Brave New Rationalist Bookshop – Art To Celebrate Embiggen Books’ Grand (Re)Opening

Dear C,

Remember that little local artist’s painting I sent you back in 2007? The one that’s small enough to use as a coffee-mat, that I got from one of several folders that were full of plastic sleeves and original sketches and paintings? Assorted art that the artist didn’t seem to want hanging around? 

Remember how I told you that the artist won a freaking Oscar this year?

PLEASE put yours in a frame now…

Love,
K.


Yes, the picture is one of many that feature in the windows of Embiggen Books – all titles from supporters on Twitter who sent in book titles on the theme #BookShopsAreDead!

Yesterday I posted a present to a friend, whose rationalist bookstore got flooded. Their bookstore is having their grand-re-opening (as they only opened in August!) on Friday, October 7th. If you’re in the Melbourne area, consider going in to visit and support them at the QV Building, 97-203, Little Lonsdale St.- Facebook RSVP here.

Try to imagine the damage that water can do to books, if you haven’t experienced it before. The pages swell up, making the spines stretch out, sometimes the glue holding the pages dissolves and they buckle and warp. Pages stain and tear or stick together permanently. The water fills the book which then soaks through to other books and the bookshelf itself stains and becomes waterlogged. We’ve even lost a university library in Perth, the one that I spent days writing my thesis in, to a flood.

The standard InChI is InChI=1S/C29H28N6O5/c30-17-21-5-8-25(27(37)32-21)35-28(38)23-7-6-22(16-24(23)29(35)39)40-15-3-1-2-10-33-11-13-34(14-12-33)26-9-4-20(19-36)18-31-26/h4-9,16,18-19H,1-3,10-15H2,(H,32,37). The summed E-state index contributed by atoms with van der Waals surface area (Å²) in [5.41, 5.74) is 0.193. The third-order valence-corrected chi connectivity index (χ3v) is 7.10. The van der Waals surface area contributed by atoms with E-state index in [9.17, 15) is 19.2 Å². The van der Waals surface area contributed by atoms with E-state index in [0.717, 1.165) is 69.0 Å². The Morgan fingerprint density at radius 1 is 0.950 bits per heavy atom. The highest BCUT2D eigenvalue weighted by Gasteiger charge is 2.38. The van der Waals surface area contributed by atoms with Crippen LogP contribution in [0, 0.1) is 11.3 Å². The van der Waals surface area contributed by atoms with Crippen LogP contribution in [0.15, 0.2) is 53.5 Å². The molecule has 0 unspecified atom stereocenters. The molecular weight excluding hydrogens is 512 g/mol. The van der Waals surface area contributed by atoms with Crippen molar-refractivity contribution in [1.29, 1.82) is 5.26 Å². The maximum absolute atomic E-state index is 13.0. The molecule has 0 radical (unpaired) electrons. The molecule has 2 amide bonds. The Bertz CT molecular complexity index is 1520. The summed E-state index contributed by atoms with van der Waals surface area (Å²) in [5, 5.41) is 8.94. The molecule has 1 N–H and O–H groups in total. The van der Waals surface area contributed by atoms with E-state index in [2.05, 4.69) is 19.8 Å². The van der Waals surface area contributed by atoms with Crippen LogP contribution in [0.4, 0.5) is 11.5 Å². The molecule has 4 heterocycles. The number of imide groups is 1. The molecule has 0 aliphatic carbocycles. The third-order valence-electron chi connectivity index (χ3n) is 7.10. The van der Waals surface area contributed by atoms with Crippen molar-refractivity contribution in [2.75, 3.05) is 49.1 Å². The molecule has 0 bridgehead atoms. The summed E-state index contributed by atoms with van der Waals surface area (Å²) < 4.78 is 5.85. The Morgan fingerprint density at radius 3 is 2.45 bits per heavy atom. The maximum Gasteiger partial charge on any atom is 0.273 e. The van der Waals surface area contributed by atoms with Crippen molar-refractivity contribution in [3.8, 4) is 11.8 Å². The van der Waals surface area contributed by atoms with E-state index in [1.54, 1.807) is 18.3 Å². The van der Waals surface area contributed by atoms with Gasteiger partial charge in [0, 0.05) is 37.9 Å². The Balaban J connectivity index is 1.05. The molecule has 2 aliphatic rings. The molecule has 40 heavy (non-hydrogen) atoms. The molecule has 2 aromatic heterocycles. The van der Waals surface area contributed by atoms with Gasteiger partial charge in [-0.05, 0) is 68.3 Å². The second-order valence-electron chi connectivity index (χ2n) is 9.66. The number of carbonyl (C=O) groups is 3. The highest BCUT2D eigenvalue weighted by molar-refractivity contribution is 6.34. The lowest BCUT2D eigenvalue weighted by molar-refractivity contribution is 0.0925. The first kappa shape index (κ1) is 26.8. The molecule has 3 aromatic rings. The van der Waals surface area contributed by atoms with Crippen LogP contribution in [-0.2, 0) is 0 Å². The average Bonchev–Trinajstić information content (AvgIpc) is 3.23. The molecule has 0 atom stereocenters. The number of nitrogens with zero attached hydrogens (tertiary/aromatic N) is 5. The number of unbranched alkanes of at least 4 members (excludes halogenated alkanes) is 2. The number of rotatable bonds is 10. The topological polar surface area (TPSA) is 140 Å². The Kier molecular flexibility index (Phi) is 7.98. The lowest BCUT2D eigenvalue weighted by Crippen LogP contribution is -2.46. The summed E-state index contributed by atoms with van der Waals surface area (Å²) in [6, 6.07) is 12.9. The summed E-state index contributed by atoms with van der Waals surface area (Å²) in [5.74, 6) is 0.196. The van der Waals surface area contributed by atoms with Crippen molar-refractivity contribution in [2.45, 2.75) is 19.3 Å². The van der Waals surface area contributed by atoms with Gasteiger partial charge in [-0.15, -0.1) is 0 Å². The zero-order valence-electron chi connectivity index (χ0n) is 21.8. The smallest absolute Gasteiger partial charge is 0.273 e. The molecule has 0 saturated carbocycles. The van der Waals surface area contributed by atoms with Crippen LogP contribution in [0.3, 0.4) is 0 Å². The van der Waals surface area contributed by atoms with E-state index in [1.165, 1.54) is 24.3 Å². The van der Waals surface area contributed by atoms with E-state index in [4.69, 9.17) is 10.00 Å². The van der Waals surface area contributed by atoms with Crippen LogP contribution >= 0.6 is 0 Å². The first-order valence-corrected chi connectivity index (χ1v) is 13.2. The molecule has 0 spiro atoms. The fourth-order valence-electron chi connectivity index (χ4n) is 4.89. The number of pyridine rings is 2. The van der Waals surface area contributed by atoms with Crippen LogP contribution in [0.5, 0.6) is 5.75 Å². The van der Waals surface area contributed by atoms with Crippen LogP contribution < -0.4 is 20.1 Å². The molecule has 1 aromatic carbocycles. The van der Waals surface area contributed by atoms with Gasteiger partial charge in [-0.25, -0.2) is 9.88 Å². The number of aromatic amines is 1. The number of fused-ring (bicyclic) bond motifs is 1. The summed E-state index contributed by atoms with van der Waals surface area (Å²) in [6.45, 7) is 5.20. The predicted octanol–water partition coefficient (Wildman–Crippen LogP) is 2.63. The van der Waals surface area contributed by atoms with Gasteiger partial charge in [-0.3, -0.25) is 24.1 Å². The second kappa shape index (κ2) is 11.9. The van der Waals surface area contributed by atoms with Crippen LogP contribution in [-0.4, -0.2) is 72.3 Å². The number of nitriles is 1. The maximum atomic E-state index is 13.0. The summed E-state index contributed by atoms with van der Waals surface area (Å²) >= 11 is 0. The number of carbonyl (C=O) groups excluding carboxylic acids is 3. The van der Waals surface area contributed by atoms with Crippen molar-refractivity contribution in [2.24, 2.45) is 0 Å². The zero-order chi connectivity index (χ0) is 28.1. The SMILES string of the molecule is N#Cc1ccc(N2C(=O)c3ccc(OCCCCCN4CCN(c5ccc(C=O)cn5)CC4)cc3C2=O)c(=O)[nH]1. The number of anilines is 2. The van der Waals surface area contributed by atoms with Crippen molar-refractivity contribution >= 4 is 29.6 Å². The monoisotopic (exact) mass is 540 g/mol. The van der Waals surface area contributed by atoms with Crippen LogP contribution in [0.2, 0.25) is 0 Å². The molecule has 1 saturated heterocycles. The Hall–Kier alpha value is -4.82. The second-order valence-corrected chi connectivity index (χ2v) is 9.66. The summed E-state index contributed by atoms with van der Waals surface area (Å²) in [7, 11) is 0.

This is what happened to the rationalist bookstore, Embiggen Books. But in their case – adding to the horror of the disaster – it was burst pipes from the apartments upstairs, flooding the store with sewage. I would suggest that you don’t imagine what that was like.

So, I can’t make it to the grand reopening. However, with the flooding, they lost not only books but art that featured in the shop too. Therefore, I’ve sent some art as a present, to help rebuild the once-stunning aesthetic element, as well as supporting their scientific emphasis in the store. But what kind of art do you buy for a rationalist bookshop?

I decided to visit my great friends at the Fremantle Childrens’ Literature Centre, in order to buy some picture-book art. Because, to me, picture books are a classic example of how art and science can work wonderfully together, to not only please the eye but challenge the brain.

Shaun Tan, Perth artist (and Oscar winner for the film of The Lost Thing, narrated by another West Australian, Tim Minchin, of ‘Storm’ fame), is the creator of not only beautiful but bogglingly-wonderful works like The Rabbits and The Arrival. These books are taught across the ages in English classes, along with graphic novels, to interrogate the meanings created and learn about visual literacy.